A Texas law banning abortions as early as six weeks into the pregnancy took effect at midnight Tuesday, becoming the most restrictive anti-abortion law in the US.
Senate Bill 8 (SB 8), signed by Governor Greg Abbott in May, will allow any private citizen to sue abortion providers for up to $10,000 per person involved. The new bill has banned abortion when an ultrasound can detect a “heartbeat,” often before the woman knows she is pregnant. This measure is different from other abortion preventative laws of its kind, as it cannot be enforced by the date, but the plaintiffs may be entitled to significant financial damage instead.
Women and abortion rights activist groups filed an emergency motion Friday to block the law from coming into effect, butthe request was denied by the US Court of Appeals for the Fifth Circuit. The Supreme Court declined to block the bill from taking effect following the request for emergency relief filed on Sunday. The motion stipulated that these restrictions would undermine the landmark Roe v. Wade decision in 1973 where abortion was legalized under certain circumstances.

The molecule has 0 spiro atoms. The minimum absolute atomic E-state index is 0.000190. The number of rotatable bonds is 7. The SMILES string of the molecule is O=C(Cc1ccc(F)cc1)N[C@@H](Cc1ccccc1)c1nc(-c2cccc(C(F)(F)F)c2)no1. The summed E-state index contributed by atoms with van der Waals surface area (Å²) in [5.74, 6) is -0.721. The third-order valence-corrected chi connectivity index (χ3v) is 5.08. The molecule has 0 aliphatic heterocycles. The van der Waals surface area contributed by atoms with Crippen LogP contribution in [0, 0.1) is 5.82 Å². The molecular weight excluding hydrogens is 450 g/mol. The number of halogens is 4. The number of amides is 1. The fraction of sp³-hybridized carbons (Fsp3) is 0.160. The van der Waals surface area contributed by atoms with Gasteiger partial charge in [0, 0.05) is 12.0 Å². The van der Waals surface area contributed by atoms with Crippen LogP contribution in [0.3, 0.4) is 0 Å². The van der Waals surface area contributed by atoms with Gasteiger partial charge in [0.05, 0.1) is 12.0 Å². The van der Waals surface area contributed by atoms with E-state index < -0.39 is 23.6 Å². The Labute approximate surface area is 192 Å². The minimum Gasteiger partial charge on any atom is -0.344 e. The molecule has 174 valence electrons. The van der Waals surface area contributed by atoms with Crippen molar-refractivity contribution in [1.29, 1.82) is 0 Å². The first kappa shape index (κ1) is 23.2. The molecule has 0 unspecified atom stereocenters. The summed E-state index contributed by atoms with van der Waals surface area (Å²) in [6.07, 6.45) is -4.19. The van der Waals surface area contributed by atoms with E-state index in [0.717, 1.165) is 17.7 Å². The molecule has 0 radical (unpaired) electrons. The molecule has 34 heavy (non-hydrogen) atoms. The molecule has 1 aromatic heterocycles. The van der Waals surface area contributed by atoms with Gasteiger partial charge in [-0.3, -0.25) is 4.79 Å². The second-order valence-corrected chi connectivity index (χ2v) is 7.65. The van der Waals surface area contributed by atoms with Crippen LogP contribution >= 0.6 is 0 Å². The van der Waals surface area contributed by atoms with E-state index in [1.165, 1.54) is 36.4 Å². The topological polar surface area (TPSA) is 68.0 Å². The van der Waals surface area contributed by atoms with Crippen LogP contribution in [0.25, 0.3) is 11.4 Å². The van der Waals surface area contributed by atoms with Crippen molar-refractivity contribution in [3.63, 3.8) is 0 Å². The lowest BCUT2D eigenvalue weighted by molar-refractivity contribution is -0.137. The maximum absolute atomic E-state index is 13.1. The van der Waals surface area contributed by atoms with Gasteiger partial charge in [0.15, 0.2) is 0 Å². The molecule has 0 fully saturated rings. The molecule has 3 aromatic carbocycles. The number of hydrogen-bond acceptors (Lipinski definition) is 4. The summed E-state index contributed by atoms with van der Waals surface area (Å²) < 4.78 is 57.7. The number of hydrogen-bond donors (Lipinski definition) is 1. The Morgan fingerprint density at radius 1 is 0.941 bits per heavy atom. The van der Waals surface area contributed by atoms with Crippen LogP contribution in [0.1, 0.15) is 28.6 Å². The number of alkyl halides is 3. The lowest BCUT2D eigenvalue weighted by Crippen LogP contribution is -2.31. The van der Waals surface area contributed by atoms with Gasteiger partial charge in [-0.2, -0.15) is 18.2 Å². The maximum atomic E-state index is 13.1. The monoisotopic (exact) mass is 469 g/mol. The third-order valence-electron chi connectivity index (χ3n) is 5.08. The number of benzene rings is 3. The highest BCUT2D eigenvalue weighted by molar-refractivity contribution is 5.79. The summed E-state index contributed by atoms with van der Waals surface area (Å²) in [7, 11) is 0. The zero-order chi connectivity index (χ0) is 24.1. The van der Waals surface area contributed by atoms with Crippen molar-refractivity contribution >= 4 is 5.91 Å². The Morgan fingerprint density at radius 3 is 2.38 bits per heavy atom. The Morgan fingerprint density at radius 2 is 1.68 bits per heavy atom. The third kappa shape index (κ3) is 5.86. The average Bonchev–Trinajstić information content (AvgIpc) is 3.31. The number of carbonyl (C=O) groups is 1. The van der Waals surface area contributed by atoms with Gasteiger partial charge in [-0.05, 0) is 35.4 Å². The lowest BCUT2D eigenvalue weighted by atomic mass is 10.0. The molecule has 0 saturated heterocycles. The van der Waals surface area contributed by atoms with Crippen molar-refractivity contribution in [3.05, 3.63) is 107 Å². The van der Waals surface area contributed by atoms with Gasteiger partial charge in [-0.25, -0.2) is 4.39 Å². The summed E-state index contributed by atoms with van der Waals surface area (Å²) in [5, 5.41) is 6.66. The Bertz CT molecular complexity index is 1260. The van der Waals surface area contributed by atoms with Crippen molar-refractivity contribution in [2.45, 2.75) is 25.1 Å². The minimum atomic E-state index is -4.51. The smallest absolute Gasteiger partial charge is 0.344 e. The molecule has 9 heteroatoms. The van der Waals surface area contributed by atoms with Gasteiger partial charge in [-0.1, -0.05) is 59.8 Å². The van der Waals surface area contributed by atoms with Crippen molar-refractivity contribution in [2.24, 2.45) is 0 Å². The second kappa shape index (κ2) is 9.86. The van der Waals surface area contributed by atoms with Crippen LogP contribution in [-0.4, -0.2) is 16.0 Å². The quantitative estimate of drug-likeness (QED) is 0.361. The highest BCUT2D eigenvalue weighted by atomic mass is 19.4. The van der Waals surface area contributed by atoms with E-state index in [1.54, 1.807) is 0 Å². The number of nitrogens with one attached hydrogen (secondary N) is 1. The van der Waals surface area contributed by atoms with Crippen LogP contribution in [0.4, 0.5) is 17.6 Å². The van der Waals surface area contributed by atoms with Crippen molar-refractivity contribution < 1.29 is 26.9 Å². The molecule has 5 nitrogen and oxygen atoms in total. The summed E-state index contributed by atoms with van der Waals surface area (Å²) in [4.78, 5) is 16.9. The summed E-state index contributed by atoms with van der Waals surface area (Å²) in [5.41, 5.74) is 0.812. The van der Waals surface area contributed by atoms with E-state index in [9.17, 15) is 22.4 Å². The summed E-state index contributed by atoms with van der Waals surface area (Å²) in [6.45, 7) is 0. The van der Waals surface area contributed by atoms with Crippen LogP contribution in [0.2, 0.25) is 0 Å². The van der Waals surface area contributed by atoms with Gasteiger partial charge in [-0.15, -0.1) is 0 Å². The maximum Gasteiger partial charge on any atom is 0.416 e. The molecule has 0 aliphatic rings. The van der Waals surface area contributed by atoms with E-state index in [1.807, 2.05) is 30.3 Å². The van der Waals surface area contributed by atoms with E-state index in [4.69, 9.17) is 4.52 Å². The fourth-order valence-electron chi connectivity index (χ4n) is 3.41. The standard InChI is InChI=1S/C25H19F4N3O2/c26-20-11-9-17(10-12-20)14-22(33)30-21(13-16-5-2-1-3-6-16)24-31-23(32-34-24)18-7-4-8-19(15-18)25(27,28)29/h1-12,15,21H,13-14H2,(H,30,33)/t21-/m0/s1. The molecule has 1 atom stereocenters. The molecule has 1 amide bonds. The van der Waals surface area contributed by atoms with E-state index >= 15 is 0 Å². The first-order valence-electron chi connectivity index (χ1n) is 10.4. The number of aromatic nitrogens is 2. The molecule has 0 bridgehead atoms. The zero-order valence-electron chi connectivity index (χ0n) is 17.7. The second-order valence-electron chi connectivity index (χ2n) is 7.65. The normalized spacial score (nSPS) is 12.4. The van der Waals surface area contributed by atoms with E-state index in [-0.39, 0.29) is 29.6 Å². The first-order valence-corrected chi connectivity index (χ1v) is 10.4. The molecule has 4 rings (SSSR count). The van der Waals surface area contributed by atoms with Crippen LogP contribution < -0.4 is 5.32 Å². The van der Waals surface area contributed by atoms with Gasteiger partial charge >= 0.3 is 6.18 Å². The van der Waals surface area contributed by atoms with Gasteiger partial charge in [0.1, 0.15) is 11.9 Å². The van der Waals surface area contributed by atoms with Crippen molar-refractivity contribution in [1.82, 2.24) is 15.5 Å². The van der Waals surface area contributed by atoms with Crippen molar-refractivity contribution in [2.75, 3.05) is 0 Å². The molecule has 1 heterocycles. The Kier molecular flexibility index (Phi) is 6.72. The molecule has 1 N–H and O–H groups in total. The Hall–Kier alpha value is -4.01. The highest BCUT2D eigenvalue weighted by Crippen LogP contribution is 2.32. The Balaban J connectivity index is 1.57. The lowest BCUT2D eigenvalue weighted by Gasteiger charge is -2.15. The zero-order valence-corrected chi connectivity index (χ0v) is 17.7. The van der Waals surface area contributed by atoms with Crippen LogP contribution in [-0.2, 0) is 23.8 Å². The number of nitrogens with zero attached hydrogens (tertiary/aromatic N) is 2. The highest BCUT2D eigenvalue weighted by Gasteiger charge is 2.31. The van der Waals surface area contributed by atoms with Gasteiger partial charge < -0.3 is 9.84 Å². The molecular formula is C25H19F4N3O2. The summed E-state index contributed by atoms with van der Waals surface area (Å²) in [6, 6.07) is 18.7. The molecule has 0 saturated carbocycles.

Previous attempts to restrict abortion in Texas include House Bill 2 in 2013, which required abortion clinics to meet strict standards, essentially making it more difficult for abortion clinics to remain open. The measures from the bill were struck down by the Supreme Court, upholding Roe. However, further abortion bills remain in consideration, such as Senate Bill 4, which will prevent providers and physicians from giving patients an abortion-inducing medicine if they are beyond seven weeks along.